John Allen in Rome: Is Pope Francis hinting at a less overtly political edge to the Vatican?
In his first month in office, Pope Francis continually preached about God's love and mercy, but he also frequently mentioned the devil.
Analysis: The pope has appointed eight cardinals to help with reform. Here, John Allen talks about what that means and what comes next.
Pope Francis has formed a group of eight cardinals from around the world to "advise him on the government of the universal church."
Column: Those who left the church because of child abuse, the scrutiny of American nuns or other reasons are watching this new pope carefully.
Column: Much remains to be seen about what kind of pope Francis will be, but for progressives, cautious optimism is in order.
The Franciscan leader Pope Francis named to be the Vatican's second-in-command for religious life has written to his order, saying the appointment leaves him with "divided feelings" of joy and sadness and that he will miss his confreres' company "at all times."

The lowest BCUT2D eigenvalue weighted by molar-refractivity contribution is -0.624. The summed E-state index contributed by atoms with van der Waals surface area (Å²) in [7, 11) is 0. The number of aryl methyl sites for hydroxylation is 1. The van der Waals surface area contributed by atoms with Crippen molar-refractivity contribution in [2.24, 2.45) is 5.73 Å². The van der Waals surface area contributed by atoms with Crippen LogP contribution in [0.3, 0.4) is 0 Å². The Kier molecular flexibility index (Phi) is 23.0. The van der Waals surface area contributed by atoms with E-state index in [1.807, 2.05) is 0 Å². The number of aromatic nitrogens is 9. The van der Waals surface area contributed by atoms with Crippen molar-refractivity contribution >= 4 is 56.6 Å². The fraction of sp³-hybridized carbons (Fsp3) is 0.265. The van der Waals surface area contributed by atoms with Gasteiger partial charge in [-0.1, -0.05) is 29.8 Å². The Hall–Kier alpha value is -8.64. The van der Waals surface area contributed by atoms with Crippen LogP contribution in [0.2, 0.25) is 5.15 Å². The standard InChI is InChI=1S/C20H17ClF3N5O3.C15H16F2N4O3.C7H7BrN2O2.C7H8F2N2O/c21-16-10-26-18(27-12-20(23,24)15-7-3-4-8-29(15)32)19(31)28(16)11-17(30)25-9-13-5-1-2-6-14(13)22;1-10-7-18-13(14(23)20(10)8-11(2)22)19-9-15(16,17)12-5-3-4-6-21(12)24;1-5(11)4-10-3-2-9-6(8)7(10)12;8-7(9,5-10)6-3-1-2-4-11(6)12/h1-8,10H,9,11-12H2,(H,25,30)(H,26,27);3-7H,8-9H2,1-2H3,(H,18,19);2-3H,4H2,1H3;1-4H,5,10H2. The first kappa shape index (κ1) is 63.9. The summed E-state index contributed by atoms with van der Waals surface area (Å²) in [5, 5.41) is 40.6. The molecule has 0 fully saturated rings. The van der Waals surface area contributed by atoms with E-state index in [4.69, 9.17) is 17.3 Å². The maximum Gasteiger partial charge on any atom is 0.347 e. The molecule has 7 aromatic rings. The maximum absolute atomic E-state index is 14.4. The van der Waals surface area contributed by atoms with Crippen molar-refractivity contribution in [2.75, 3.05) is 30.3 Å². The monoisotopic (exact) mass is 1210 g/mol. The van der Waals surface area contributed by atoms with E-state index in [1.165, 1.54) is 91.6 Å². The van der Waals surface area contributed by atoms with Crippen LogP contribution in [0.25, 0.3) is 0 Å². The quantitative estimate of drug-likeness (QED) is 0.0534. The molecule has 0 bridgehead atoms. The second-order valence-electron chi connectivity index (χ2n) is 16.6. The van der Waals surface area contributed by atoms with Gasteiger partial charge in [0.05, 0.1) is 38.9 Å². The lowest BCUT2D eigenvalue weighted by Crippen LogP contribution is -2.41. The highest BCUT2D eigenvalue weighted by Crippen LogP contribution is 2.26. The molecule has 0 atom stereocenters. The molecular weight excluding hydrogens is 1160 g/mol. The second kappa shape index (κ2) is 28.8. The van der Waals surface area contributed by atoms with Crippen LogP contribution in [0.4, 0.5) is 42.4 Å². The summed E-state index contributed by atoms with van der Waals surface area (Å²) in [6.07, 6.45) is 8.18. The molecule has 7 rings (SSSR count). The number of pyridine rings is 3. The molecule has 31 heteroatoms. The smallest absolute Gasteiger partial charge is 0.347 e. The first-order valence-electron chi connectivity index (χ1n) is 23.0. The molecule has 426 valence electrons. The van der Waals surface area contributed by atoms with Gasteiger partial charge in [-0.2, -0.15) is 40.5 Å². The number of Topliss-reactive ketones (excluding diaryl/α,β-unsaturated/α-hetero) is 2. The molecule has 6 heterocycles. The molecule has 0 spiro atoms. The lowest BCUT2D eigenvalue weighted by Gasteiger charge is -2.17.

Additionally, Fr. José Rodríguez Carballo asks his fellow Franciscans for forgiveness for times he may have not fulfilled his role as the successor of 13th-century St. Francis of Assisi.
John Allen in Argentina: Go to the slums of Buenos Aires, and there's a very good chance you'll meet someone who has met Jorge Mario Bergoglio personally.
Buenos Aires, Argentina – Under the heading of “it’s better to be lucky than good,” here’s the kind of happy accident that sometimes falls into the lap of a reporter.
I knew coming to Argentina that among other points on the biography of Cardinal Jorge Mario Bergoglio, the man who is now Pope Francis, is the fact that he’s a huge fan of the soccer club San Lorenzo. The team plays in the Primera División, which is the top flight of soccer in Argentina. (San Lorenzo is currently in 11th place in a 20-team field.)
Some are looking particularly at what openness Pope Francis will show to the participation of women in church leadership.